An uncommon virus is spreading throughout the nation causing cold symptoms and wheezing in kids and youth.
“There are a bunch of kids who have never had asthma and are wheezing, so that’s why they are coming in,” says Dr. Christine Nyquist, pediatric infectious disease specialist and medical director of Infection Control at Children’s Hospital Colorado.
The Center for Disease Control (CDC) has identified the virus as enterovirus-D68 (EV-D68), a strain that hasn’t circulated in several years and therefore people don’t have immunity. It’s a cousin to the common cold, but can cause difficulty breathing in children. Children are more susceptible to wheezing because they have smaller windpipes.
The surge of respiratory infections began in hospitals in the middle of the nation, affecting Illinois and Missouri the worst. Now 12 states have reported a high number of cases.
Since August 18, Children’s Colorado has treated more than 1,900 children and youth for severe respiratory illness in their emergency and urgent care locations throughout Metro Denver; of these, 179 have been admitted to the hospital. “The timing coincides with the start of school,” Nyquist says.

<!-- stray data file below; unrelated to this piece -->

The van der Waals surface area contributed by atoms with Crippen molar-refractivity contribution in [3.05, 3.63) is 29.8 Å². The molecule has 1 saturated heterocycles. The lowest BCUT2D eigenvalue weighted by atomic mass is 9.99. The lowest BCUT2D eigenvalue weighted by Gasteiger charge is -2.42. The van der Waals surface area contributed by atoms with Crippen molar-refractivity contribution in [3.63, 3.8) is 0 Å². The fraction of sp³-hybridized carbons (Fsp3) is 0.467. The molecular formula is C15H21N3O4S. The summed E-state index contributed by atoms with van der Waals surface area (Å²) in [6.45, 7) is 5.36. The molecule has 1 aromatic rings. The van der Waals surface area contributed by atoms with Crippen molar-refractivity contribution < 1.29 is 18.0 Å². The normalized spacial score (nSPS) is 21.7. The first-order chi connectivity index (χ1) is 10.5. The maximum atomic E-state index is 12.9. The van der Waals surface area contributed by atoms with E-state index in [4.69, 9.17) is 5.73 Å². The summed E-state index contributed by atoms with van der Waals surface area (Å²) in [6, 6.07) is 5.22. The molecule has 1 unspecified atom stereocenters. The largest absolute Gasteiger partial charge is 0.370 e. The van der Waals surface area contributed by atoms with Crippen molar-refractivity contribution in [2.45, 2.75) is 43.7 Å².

Because of the higher-than-usual number of patients, Children’s Colorado has limited its visitors earlier than ever this year—typically the respiratory season visitation policy begins in November. Anyone who is sick or younger than 13 years old cannot visit patients.
There is no vaccine to prevent EV-D68. Nyquist suggests common sense prevention tips to stay healthy: wash hands; avoid sick people; if you and/or your kids are sick, stay at home; keep asthma under control and stay on asthma medications; get the flu shot as soon as it’s available and make sure everyone in your family has updated whooping cough (pertussis) vaccines.
Parents do not need to have their child tested for EV-D68. The hospital will not be able to identify a specific strain because it requires that a specialized test be sent to the CDC. Plus, the test would come back as rhinovirus/enterovirus, related to the common cold so treatment would be the same regardless. Symptoms should be treated like the common cold. If there is wheezing or concern call your doctor.
“We are still trying to learn more about what is special about this virus. That data will fully come.”